The History of Martha's Vineyard by Dr. Charles E. Banks:
Volume II Annals of Edgartown: pp. 113 - 114

Sketches of the Early Settlers:


Transcribed by Jim.
(See also The Descendants of Thomas Trapp.)

Especial interest attaches to this person, as a Trapp is one of the four legendary settlers before the coming of the Mayhews. The only Trapp positively known to have come to the Vineyard was Thomas Trapp, a late arrival (1659), who was born in 1634-5, according to his gravestone, and hence but a child at the time when alleged landing occurred. His choice of this place for a home was a natural one, probably because of the Burchards who were kinsmen of his and among the first settlers.1 The English home of Trapp is not known, although diligent search has located many of his name in various parishes of Essex, the county whence came the Brownings and Peases.2 A Thomas Trapp lived, married and had children in Great Baddow, 1639-1659, the home of John Pease,3 and our Thomas Trapp emigrated to New England in company with a husbandman of Purleigh, Essex, a parish only seven miles distant from Great Baddow.4 After his arrival in this country, in 1659, he evidently came directly to Great Harbor and established a residence in this town, for he was granted a ten-acre "lot on the line" in December of that year.5 This was north of Main street and west of Planting Field way, and he gradually increased his holdings in that vicinity northward to the pond which still bears his name. He also acquired land in the Great Swamp by purchase, and after 1670 shared in the division of the common land.6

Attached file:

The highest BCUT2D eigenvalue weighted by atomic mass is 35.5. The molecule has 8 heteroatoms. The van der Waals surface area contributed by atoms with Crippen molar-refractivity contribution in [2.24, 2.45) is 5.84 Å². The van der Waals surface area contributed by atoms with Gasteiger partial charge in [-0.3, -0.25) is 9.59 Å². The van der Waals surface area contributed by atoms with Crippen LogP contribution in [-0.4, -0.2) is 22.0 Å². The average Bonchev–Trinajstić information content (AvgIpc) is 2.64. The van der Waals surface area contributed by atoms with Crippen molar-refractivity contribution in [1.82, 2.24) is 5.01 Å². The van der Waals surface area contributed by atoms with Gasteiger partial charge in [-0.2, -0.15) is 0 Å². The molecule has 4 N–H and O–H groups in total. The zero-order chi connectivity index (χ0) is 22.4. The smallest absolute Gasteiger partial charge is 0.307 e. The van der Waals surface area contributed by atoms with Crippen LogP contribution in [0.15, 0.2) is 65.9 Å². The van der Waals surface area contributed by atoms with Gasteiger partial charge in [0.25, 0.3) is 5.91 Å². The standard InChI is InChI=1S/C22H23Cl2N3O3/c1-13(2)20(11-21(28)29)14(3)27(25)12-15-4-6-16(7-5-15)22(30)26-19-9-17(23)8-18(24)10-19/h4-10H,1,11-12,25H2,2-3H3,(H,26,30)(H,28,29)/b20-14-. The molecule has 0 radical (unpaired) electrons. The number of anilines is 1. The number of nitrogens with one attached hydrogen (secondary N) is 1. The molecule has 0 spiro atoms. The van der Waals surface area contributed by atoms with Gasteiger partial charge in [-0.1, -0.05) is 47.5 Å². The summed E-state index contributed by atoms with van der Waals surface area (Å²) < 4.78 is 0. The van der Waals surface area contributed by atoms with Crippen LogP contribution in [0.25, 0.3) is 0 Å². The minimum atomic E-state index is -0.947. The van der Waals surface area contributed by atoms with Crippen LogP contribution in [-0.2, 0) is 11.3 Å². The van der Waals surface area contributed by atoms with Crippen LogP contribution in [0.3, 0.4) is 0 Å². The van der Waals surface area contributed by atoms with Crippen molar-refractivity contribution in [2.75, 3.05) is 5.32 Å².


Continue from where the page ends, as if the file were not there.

He held numerous and important minor offices in the town and county. He was marshal, water bailiff and crier in 1667; juryman, 1679; deputy sheriff, 1694-1700; and town clerk, 1700 till his death. This event occurred Oct. 15, 1719, in his 86th year, and he lies buried in the old cemetery. The maiden name of his wife Mary is not known, but by her he had at least nine children who grew to adult life, five sons and four daughters.7 They left a numerous prosperity, who lived on the paternal acres until about 1800, when the last of the name had migrated, mostly to Norwich and other towns in Connecticut. The name is now extinct on the Vineyard, but is represented in the Norton and Pease families through marriage of his daughter.

1 Thomas Burchard and wife Katherine speak of "cusen Thomas Trapp of Matins Vineyard," on two separate occasions.

2 Trapps are to be found at this period in Ongar, Orselt, Bobbingworth, Chigwell, Greensteed, Bromfield, Great Baddow, and Good Easter, all in the county of Essex, and most of them near the home of John Pease. Doubtless a further search would definitely place Thomas Trapp in some contiguous parish. See visitation of Essex, 1612, p. 506.

3 Thomas Trapp, single man, of Great Baddow, married Jane Burre, Oct. 28, 1639. She was the daughter of the vicar of the parish.

4 Suffolk Co. Probate Records, X, 87, 88. This fellow passenger, Lewis Martin, died on the voyage and left all his property to John Andrews of Fenchurch Street, London, a linen draper who was a "cusen" to Thomas Trapp.

5 He was voted "not of this town," on Oct. 22, 1660, but on Jan. 28, 1661, he is credited as owner of one lot. (Town records, I, 20, 22.) He forfeited a "lot on the line" before 1665, and it was granted to another. (Ibid., I, 35). It is certain however, that the Trapp property was in that section. (Ibid., I, 29).

6 Edgartown Town Records, I, 20, 21. He also owned one-third of Homes Hole Neck, which he acquired by purchase, but sold same within a short time.

7 The widow Mary Trapp survived.


Are you descended from this family? Do you have additional information that should be added to this page?
Comments? Questions? Corrections? Suggestions? Let us know: C. Baer and Jim.

Return to Dukes County Genealogy.